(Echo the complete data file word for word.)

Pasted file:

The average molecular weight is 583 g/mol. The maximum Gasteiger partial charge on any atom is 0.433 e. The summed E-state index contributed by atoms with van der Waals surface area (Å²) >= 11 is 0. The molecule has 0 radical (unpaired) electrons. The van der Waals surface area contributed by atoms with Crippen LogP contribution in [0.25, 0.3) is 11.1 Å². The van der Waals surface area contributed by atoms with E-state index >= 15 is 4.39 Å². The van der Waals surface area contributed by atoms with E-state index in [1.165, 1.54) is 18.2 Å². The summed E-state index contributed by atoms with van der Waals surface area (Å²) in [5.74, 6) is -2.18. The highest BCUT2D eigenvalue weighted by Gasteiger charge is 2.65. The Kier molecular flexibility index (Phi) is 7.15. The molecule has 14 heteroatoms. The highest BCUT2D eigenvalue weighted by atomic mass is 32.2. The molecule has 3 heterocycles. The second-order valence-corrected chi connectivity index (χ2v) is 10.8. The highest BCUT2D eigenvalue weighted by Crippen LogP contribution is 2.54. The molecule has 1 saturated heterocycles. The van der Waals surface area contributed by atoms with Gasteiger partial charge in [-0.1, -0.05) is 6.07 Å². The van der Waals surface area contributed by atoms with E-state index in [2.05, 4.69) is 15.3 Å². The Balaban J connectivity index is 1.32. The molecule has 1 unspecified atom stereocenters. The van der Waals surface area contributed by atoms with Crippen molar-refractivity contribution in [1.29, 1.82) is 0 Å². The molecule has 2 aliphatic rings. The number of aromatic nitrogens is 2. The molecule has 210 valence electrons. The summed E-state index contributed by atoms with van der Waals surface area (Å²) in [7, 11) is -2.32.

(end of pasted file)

The average molecular weight is 583 g/mol. The maximum Gasteiger partial charge on any atom is 0.433 e. The summed E-state index contributed by atoms with van der Waals surface area (Å²) >= 11 is 0. The molecule has 0 radical (unpaired) electrons. The van der Waals surface area contributed by atoms with Crippen LogP contribution in [0.25, 0.3) is 11.1 Å². The van der Waals surface area contributed by atoms with E-state index >= 15 is 4.39 Å². The van der Waals surface area contributed by atoms with E-state index in [1.165, 1.54) is 18.2 Å². The summed E-state index contributed by atoms with van der Waals surface area (Å²) in [5.74, 6) is -2.18. The highest BCUT2D eigenvalue weighted by Gasteiger charge is 2.65. The Kier molecular flexibility index (Phi) is 7.15. The molecule has 14 heteroatoms. The highest BCUT2D eigenvalue weighted by atomic mass is 32.2. The molecule has 3 heterocycles. The second-order valence-corrected chi connectivity index (χ2v) is 10.8. The highest BCUT2D eigenvalue weighted by Crippen LogP contribution is 2.54. The molecule has 1 saturated heterocycles. The van der Waals surface area contributed by atoms with Gasteiger partial charge in [-0.1, -0.05) is 6.07 Å². The van der Waals surface area contributed by atoms with E-state index in [2.05, 4.69) is 15.3 Å². The Balaban J connectivity index is 1.32. The molecule has 1 unspecified atom stereocenters. The van der Waals surface area contributed by atoms with Crippen molar-refractivity contribution in [1.29, 1.82) is 0 Å². The molecule has 2 aliphatic rings. The number of aromatic nitrogens is 2. The molecule has 210 valence electrons. The summed E-state index contributed by atoms with van der Waals surface area (Å²) in [7, 11) is -2.32.